I met Doug Crum at the campus safety desk at 11:56 p.m. on Saturday night. He was clocking in for an eight-hour shift, and was taking me along for the ride. 

Zeke Kingsbury was the safety office on duty that evening, so he gave Crum the rundown from his shift earlier that evening:

“Not much to report,” he said. “Goshen Health called, they had reports of someone acting strange in their parking lot, black hoodie, red hat. They said he was headed our way but I never saw him.”

As Crum settled into his shift, he turned to me. Crum came prepared with printouts of news articles of tragedies from other universities that serve as reminders for Crum for why he does what he does. Additionally, he had the campus safety mission statement, and a message from Dakota Blaise, another safety officer.

Blaise is the son of Kris Polega (also a safety officer), and is transgender. When he heard I was coming to shadow Crum, he wanted to make sure to make it clear that he is a resource for GC students who might be struggling with their own gender identity. 

Kingsbury overheard the conversation and wandered over. “I might as well throw my hat in the ring,” he said. Kingsbury is aromantic and asexual, and also wants to be a resource for GC students who might be struggling with their sexual orientation.

As we began the shift, Crum showed me the banks of security cameras and the software for the door card-readers (GC students are decently active at 12:30 a.m. on the weekend). With that under our belt, it was time to head out. 

Armed with my notebook and a borrowed flashlight (and feeling like the quintessential reporter), I followed Crum as we headed out. We loaded into the safety golf cart and started driving, keeping an eye (and ear) out for anything that looked odd. 

“We have to use all of our five senses,” Crum told me. “Does anything look out of place, smell weird, any weird sounds?”

Any anomaly that is found during a shift is documented with a photo and goes into the shift report. Additionally, any interaction with a student gets written up. 

According to Crum, a 20-minute interaction can equal up to three hours of paperwork.

As we drove, Crum kept an ear on his phone, which was playing a live feed of the local police scanner. He does it in order to be aware of any activity that might be happening on the fringe of campus. With 39 years of experience as a first responder and 10 years as a police dispatcher, he’s well aware of the inner workings of police and fire departments. 

According to Crum, the only thing that puts him on edge during his shift is meeting someone unexpectedly. 

“The first thing I say to someone I encounter is ‘Hi, hello, are you okay?’” Crum told me. “The second question is ‘Are you in any way affiliated with the college?’”

After a couple of hours of buildings and parking lots, it was time to sweep the Rec-Fit Center. Up until this point, I hadn’t been too freaked out. I’ve worked the night shift in a factory, so the dark wasn’t too bad, but the RFC has lots of unsettling spaces, and Crum wasn’t putting me at ease.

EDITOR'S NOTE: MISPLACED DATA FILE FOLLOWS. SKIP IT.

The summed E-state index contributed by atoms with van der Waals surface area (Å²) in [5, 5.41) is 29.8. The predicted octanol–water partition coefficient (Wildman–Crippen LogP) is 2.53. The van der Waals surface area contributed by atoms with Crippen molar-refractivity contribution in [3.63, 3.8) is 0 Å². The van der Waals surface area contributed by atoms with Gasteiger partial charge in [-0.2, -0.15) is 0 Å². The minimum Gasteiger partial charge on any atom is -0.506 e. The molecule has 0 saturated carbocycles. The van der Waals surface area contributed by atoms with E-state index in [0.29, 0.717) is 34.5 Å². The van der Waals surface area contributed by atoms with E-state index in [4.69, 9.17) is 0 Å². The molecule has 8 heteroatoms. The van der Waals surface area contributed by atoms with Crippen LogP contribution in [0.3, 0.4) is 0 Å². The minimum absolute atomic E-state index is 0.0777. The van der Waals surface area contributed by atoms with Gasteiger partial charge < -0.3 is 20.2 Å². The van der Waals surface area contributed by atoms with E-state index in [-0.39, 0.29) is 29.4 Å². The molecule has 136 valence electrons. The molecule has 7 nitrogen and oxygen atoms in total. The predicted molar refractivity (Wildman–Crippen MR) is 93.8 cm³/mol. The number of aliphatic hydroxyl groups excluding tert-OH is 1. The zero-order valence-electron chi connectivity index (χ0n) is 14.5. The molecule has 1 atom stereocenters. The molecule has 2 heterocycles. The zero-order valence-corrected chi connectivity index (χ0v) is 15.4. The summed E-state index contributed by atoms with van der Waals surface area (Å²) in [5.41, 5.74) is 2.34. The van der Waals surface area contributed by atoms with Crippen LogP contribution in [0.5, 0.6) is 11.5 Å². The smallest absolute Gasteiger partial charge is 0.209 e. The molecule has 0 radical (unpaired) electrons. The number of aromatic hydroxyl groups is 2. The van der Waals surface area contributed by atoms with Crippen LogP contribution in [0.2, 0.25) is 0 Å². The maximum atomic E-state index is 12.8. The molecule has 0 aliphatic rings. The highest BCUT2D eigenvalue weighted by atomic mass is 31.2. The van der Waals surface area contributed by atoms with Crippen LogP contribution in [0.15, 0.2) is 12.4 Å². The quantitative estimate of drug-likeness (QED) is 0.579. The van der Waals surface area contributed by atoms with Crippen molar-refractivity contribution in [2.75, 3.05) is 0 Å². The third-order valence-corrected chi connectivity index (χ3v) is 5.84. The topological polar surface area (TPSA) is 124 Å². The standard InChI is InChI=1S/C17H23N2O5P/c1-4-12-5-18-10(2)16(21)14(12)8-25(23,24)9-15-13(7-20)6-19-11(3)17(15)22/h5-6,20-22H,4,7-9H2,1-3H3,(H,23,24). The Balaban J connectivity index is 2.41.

“Are you prepared if you see a dead body?” he asked me as we entered the public locker room. “It’s very common to die on the toilet.”

After I admitted that, no, in fact I was not at all prepared, he told me how his career as a first responder has framed his thinking.

“I am always prepared emotionally,” he said. 

As the night started to come to a close, we drove past the north end of Kratz dorm.

“See anything that looks odd?”

I did, actually: I was pretty sure the door to the first floor was propped open, and upon further investigation it was. This meant that there was no locked door between the sleeping residents of Kratz One and the outside world.

As we quickly remedied that, suddenly a car alarm started blaring. Across the tracks, three cars sat parked next to each other in an otherwise empty lot. No lights were on except for the middle car, which was now blasting its horn and flashing its lights. 

Crum and I headed towards it, the golf cart “lit up like a Christmas tree.” As we got closer I could feel my heart pounding — were we about to have an interaction with someone? Was someone in trouble? 

From a distance we scanned under the cars with our flashlights, and then slowly made our way in and checked the interior of each car. 

The cars were empty, and the alarm eventually stopped. It was nearly 7 a.m, the sun was coming up and it was almost time for Crum to start unlocking buildings.

In the end, it was a relatively uneventful night, but it was clear how much intentional effort goes into keeping campus safe each night. And Crum made it clear: with safety in mind, they aren’t just in the office waiting for calls, they’re out being proactive and observant. 

By Crum’s own admission, some have rolled their eyes at how seriously he takes his safety officer responsibilities, but he has an answer to those that question him.

“Change my title to security guard then, because you can’t expect me to walk past something that every bone in my body tells me is wrong and not do something.”

Author’s note: At the end of the shift, the author found himself locked out of his house, and Crum had to let him in. While there, Crum did a routine check on the fire extinguisher and found a half-empty bottle of vodka belonging to the author, leading to a community standards violation. The author hoped that he had built up enough rapport with Crum over the previous seven hours for Crum to look the other way, but he is a man of integrity. It seems the author, on the other hand, is not.